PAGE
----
Separation of PMN precursors from rabbit bone marrow.After euthanasia with Nembutal (Anpro Pharmaceuticals, Arcadia, CA), the femurs were rapidly dissected and the luminal contents mixed with 1/5 vol sodium citrate. This suspension was passed through cotton gauze and centrifuged for 10 minutes at 200g. Solutions of Percoll (Pharmacia, Piscataway, NJ) were mixed to 1.080 and 1.065 g/mL and rendered isotonic with concentrated PBS. Percoll at 1.080 g/mL was layered under an equal volume of 1.065 g/mL Percoll in a Corex tube (Corning, Corning, NY). After resuspension of the pellet in PBS, the cells were applied to the top of the gradient and centrifuged in a swinging-bucket rotor at 1,000g for 20 minutes at 4°C. Five bands resolved and were aspirated from the top using a Pasteur pipette. Fractions were diluted to 5 mL with PBS and spun at 200g for 10 minutes, washed again in 2 mL PBS, and resuspended in 1 mL PBS.

Purification of total RNA and mRNA.Total RNA was prepared using RNAzol B (Biotecx Laboratories, Houston, TX) following the manufacturer's instructions, except that cells were lysed by passing cells suspended in RNAzol B through successively smaller syringe needles (16 to 21 gauge). mRNA was isolated directly from cells using the Quick-Prep mRNA purification system (Pharmacia).

Semiquantitative reverse-transcription polymerase chain reaction (RT-PCR).RT of mRNA samples was initiated with a NotI/d[T]18 primer using the First-Strand cDNA Synthesis Kit (Pharmacia). PCRs were performed using Taq polymerase (Perkin Elmer, Norwalk, CT) and were overlayed with mineral oil. p15 cDNAs were amplified in a standard PCR mix that contained 3.5 mmol/L MgCl2 and primers (a) 5′-ACC ATG GCA GGA GTC TGG AAG GTA-3′, and (b) 5′-GCA GTG CAC CTG CTC CGT TGC CCA-3′. BPI cDNAs were amplified in 1 mmol/L MgCl2 with primers (c) 5′-CAG AAG GGC CTG GAC TAC GCC-3′ and (d) 5′-AGC GTG AGC TGC ACA TTC ATG-3′. Glyceraldehyde 3-phosphate dehydrogenase (G3PDH) was used as a housekeeping gene to control for equivalent loads. G3PDH was amplified in 3.5 mmol/L MgCl2 with primers (e) 5′-GAT CCA TTC ATT GAC-3′ and (f ) 5′-GAT CTC GCT CCT GGA-3′. After hot start (which was sometimes omitted), primers were annealed at 45 to 50°C for 1 minute and extended for 1 minute at 72°C followed by 30 cycles of 1 minute at 94°C, 30 seconds at 48 to 50°C, 1 minute at 72°C, and, finally, 15 minutes at 72°C. Products were extracted with CHCl3 to remove mineral oil, run on agarose gels, and visualized with ethidium bromide. A semiquantitative assay of mRNA content was performed by PCR of fivefold dilutions of cDNAs. For the analyses presented in the Results, a dilution for each cDNA was chosen that resulted in approximately half of the maximal band intensity in the cell fraction giving the most intense signal.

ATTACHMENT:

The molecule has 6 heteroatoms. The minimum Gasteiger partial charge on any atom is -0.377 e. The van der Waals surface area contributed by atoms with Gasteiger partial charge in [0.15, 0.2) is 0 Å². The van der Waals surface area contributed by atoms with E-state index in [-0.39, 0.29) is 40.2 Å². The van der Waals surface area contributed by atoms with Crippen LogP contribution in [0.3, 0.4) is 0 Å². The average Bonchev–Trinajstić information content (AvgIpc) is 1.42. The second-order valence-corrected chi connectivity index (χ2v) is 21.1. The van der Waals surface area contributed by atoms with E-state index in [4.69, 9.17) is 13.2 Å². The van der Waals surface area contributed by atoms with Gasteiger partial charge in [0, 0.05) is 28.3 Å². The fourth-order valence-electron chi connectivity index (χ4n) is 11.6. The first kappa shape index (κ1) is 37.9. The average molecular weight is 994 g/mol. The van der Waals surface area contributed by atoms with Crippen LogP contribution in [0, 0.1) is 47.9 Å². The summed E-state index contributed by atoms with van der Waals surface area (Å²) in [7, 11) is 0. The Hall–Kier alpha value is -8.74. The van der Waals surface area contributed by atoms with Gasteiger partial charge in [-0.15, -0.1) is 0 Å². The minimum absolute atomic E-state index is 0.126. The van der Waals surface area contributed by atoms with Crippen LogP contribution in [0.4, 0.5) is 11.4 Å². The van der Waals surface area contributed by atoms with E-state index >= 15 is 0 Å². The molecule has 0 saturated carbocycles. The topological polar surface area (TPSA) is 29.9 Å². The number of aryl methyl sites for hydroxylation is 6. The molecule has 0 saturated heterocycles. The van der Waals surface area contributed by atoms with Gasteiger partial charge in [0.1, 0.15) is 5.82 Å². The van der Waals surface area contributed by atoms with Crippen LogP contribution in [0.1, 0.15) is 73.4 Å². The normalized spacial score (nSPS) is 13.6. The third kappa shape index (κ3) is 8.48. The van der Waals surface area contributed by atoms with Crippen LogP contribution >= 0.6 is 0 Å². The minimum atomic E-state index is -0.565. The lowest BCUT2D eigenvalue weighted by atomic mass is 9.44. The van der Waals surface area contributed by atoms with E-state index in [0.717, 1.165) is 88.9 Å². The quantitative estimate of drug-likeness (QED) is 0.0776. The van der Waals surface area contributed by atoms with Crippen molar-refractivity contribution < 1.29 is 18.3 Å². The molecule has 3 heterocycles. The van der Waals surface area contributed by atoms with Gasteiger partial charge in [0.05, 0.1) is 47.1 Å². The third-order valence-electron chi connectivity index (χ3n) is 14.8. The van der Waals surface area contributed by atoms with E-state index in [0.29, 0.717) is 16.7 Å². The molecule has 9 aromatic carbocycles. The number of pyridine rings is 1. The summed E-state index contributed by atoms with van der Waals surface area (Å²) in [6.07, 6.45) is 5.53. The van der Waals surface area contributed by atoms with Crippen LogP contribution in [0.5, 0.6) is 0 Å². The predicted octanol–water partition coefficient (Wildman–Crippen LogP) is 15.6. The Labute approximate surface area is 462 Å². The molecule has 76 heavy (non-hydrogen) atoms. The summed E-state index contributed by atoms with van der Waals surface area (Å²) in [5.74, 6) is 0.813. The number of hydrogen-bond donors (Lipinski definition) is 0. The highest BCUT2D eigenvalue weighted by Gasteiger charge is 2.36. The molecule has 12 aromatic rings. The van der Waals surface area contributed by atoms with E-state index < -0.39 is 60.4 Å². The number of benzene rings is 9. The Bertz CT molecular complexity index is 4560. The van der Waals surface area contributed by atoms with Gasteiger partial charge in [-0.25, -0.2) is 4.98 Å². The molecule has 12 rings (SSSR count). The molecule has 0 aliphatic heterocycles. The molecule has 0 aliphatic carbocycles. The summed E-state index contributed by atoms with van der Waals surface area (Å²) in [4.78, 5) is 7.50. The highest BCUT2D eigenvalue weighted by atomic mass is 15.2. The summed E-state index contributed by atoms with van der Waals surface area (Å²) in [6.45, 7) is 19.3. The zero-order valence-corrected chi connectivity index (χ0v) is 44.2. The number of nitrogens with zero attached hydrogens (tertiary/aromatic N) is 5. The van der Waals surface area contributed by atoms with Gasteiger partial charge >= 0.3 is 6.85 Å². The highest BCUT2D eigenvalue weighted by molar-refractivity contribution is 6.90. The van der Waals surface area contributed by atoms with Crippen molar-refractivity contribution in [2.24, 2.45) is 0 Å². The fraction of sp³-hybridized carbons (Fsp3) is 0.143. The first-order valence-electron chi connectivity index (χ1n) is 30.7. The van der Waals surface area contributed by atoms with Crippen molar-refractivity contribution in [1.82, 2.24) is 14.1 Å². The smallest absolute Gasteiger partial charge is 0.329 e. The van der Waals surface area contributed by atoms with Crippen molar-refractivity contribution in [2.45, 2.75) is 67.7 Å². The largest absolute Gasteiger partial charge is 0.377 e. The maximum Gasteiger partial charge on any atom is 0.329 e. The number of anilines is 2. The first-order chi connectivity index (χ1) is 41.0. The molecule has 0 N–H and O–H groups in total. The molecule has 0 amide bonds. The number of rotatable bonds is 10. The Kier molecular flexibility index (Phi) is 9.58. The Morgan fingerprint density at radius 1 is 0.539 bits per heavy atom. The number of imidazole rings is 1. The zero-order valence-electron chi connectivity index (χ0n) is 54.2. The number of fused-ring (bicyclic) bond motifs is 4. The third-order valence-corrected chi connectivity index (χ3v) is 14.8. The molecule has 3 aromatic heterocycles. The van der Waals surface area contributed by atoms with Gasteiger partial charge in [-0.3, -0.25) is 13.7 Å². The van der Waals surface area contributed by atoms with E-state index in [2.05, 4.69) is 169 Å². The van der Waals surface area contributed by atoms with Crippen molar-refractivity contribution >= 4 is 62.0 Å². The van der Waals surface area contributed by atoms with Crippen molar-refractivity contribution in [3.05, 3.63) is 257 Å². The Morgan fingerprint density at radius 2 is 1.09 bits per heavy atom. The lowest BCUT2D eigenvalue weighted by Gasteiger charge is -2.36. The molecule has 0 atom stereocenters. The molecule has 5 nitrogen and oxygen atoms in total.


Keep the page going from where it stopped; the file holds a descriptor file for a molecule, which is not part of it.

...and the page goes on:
Double-immunofluorescent labeling of BPI and p15.After centrifugation in a Cytospin II (Shandon Southern Products, Astmoor, UK), cells were fixed for 1 minute at 4°C in buffered acetone formalin fixative (9.3% formalin [vol/vol]), 45% acetone, 1 mmol/L Na2KPO4 , 6 mmol/L KH2PO4 ). After rinsing with PBS and PBSA (PBS with 0.2% BSA), cells were soaked in 10% heat-treated rabbit serum for 10 minutes at room temperature. After a brief rinse with PBSA, cells were incubated in antisera diluted in PBSA (0.08% guinea pig anti-p15 serum and 0.4% goat anti-BPI serum or corresponding normal or preimmune serum controls) for 30 minutes at room temperature. After extensive washing with PBS and PBSA, cells were then incubated in 1 μg/mL fluorescein isothiocyanate (FITC)-conjugated rabbit antigoat IgG (Calbiochem, La Jolla, CA) for 30 minutes at room temperature followed by extensive washing and incubation in 10 μg/mL tetramethyl rhodamine isothiocyanate (TRITC)-conjugated goat antiguinea pig IgG (Kirkegaard and Perry Laboratories, Gaithersburg, MD) in PBSA for 30 mintes at room temperature. After extensive washing, cells were mounted in 9:1 glycerol:PBS supplemented with p-phenylenediamine and photographed on a Nikon (Melville, NY) Labophot microscope fitted with an epifluorescence attachment with a 100-W mercury lamp and a UFX-II photomicrography system. FITC was visualized using excitation wavelengths from 450 to 490 nm, a dichroic filter blocking wavelengths below 510 nm, and a barrier filter of 520 nm. TRITC was visualized with excitation between 510 and 560 nm, a dichroic mirror blocking below 580 nm, and a barrier filter of 590 nm.

Northern blotting.Total RNA was electrophoresed through a 1.2% agarose/formaldehyde gel and transferred to nitrocellulose (Schleicher and Schuell, Keene, NH) by capillary transfer.14 After baking, blots were blocked by prehybridization with denatured sonicated salmon sperm DNA (Sigma, St Louis, MO) and probed with 32P-dCTP–labeled (random primed method of Pharmacia) p15 or BPI PCR products. After washing, blots were exposed to either Kodak X-OMAT AR (Eastman-Kodak, Rochester, NY) or Fuji RX film (Fuji, Elmsford, NY).